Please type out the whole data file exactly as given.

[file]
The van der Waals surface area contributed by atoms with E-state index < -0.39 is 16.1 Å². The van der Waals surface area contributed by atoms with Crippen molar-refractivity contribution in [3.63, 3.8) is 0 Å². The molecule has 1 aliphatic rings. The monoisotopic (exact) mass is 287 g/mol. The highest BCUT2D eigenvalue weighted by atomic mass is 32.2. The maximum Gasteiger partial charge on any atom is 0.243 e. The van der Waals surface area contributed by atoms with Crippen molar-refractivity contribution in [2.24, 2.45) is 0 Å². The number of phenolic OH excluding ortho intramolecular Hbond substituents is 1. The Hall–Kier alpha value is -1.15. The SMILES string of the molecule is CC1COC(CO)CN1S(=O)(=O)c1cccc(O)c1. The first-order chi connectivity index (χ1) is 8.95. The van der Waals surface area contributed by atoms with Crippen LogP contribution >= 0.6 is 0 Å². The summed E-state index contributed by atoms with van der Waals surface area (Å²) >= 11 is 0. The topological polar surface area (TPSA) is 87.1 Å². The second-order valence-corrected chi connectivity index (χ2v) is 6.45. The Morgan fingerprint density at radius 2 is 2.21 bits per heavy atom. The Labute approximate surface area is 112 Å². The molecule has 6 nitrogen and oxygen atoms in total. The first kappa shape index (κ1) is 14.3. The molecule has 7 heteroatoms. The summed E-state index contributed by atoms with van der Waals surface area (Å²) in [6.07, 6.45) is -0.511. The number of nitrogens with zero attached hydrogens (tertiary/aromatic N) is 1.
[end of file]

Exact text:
The van der Waals surface area contributed by atoms with E-state index < -0.39 is 16.1 Å². The van der Waals surface area contributed by atoms with Crippen molar-refractivity contribution in [3.63, 3.8) is 0 Å². The molecule has 1 aliphatic rings. The monoisotopic (exact) mass is 287 g/mol. The highest BCUT2D eigenvalue weighted by atomic mass is 32.2. The maximum Gasteiger partial charge on any atom is 0.243 e. The van der Waals surface area contributed by atoms with Crippen molar-refractivity contribution in [2.24, 2.45) is 0 Å². The number of phenolic OH excluding ortho intramolecular Hbond substituents is 1. The Hall–Kier alpha value is -1.15. The SMILES string of the molecule is CC1COC(CO)CN1S(=O)(=O)c1cccc(O)c1. The first-order chi connectivity index (χ1) is 8.95. The van der Waals surface area contributed by atoms with Crippen LogP contribution >= 0.6 is 0 Å². The summed E-state index contributed by atoms with van der Waals surface area (Å²) >= 11 is 0. The topological polar surface area (TPSA) is 87.1 Å². The second-order valence-corrected chi connectivity index (χ2v) is 6.45. The Morgan fingerprint density at radius 2 is 2.21 bits per heavy atom. The Labute approximate surface area is 112 Å². The molecule has 6 nitrogen and oxygen atoms in total. The first kappa shape index (κ1) is 14.3. The molecule has 7 heteroatoms. The summed E-state index contributed by atoms with van der Waals surface area (Å²) in [6.07, 6.45) is -0.511. The number of nitrogens with zero attached hydrogens (tertiary/aromatic N) is 1.